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In-situ caged wood frog (Rana sylvatica) survival and development in wetlands formed from oil sands process-affected materials (OSPM)



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Currently there are three companies producing bitumen from the Athabasca Oil Sands Region located near Fort McMurray, Alberta, Canada. Extraction of bitumen produces solid (sand) and liquid (water with suspended fine particles) tailings material, called oil sands process affected-materials (OSPM). These waste materials are stored on site due to a “zero discharge” policy and must be reclaimed when operations end. The OSPM is known to contain naphthenic acids (NAs) and polycyclic aromatic hydrocarbons (PAHs) and has high pH and salinity. A possible method of reclamation is the “wet landscape” approach, which involves using OSPM to form wetlands that would mimic natural wetland ecological functioning. This study investigated the effects of wetlands formed with OSPM on wood frog larvae (Rana sylvatica), using endpoints including survival, growth, time to metamorphosis, hormonal status, and detoxification enzyme induction [ethoxyresorufin-o-dealkylase (EROD) activity]. In-situ caging studies were completed in 2006 and 2007. Four wetlands were studied in 2006 and 14 wetlands were studied in 2007. The 2006 season saw a host of problems that were resolved for the 2007 season. In 2006, tadpole survival did not differ among reference wetlands and old OSPM-affected wetlands but there was 100% mortality of tadpoles in the young OSPM-affected sites that contain the highest concentration of toxic components. Results were similar in 2007, with tadpoles raised in young OSPM-affected wetlands having 41.5%, 62.6%, and 54.7% higher tadpole mortality than old OSPM-affected, young reference, and old reference wetlands, respectively. In 2007, tadpoles from young OSPM-affected sites had delayed metamorphosis (12 days longer than tadpoles from old reference wetlands and 18 days longer than tadpoles in old OSPM-affected wetlands). The thyroid hormone ratios of tadpoles in young OSPM-affected wetlands were between 25% and 42% lower than tadpoles in all other wetlands groups. The EROD activity of tadpoles in young OSPM-affected wetlands was an average 223% higher than those in old OSPM-affected wetlands, showing us that tadpoles were responding to higher levels of contaminants in young OSPM-affected wetlands. Size differences were only noted in 2007, most likely not as a result of exposure to OSPM, but due to differences in population density. The results of this study lead us to believe that toxicity due to OSPM decreases as wetlands get older and OSPM-affected wetlands could support native amphibian populations if they are allowed to mature. Since we considered wetlands to be old if they were seven years or older and the fact that old-OSPM wetlands showed effects on tadpoles similar to those of reference wetlands and showed much less toxicity than young OSPM-affected wetlands, we believe wetlands that are at least seven years old would sustain amphibian life.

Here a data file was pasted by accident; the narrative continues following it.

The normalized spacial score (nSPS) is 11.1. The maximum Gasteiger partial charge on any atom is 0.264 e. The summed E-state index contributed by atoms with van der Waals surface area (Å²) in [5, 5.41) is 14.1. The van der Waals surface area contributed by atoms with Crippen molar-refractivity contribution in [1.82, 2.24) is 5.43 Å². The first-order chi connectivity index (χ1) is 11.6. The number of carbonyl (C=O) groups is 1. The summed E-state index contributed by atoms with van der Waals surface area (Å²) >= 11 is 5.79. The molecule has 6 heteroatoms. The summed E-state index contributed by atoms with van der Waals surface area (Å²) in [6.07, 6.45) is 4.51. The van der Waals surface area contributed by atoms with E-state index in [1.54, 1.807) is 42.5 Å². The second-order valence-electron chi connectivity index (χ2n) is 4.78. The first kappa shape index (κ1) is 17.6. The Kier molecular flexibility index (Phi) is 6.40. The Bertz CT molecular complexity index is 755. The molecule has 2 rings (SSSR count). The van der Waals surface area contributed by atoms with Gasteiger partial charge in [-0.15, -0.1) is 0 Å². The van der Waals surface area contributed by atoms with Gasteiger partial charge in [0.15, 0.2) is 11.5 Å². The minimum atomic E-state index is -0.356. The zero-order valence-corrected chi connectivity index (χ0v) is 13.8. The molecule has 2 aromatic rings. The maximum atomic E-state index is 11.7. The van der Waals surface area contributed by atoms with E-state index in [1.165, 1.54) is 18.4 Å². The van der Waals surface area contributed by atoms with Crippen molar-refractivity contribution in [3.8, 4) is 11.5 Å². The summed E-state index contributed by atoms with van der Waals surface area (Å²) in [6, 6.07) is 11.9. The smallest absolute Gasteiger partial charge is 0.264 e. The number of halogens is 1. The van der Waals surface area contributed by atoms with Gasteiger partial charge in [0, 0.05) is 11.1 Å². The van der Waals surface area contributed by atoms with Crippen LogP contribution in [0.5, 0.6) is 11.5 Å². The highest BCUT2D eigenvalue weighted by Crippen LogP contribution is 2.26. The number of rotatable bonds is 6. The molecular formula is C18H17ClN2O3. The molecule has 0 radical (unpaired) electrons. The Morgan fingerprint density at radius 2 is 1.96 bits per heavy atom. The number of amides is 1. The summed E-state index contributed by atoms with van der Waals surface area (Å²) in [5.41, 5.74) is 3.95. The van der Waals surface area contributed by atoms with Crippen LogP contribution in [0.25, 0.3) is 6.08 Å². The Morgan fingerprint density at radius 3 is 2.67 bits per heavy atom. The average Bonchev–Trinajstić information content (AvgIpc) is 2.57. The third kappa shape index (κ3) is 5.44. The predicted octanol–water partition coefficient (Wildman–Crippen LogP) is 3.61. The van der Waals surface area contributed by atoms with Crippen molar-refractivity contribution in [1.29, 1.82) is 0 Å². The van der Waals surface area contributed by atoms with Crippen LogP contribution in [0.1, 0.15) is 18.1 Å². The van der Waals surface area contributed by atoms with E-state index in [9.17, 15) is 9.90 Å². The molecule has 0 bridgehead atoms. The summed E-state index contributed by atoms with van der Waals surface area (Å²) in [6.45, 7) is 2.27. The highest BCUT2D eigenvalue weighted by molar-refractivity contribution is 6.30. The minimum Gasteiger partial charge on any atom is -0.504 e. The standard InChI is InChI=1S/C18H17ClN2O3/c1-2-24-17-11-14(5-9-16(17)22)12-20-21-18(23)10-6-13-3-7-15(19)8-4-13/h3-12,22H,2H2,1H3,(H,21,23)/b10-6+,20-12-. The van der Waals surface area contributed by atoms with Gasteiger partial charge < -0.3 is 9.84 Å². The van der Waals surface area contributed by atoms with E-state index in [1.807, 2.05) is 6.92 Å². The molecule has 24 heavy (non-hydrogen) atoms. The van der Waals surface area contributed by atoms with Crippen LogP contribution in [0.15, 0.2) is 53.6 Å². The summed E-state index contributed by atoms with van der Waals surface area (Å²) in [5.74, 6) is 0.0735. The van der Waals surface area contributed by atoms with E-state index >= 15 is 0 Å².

bioindicators, oil sands, metamorphosis, amphibians, toxicology



Master of Science (M.Sc.)






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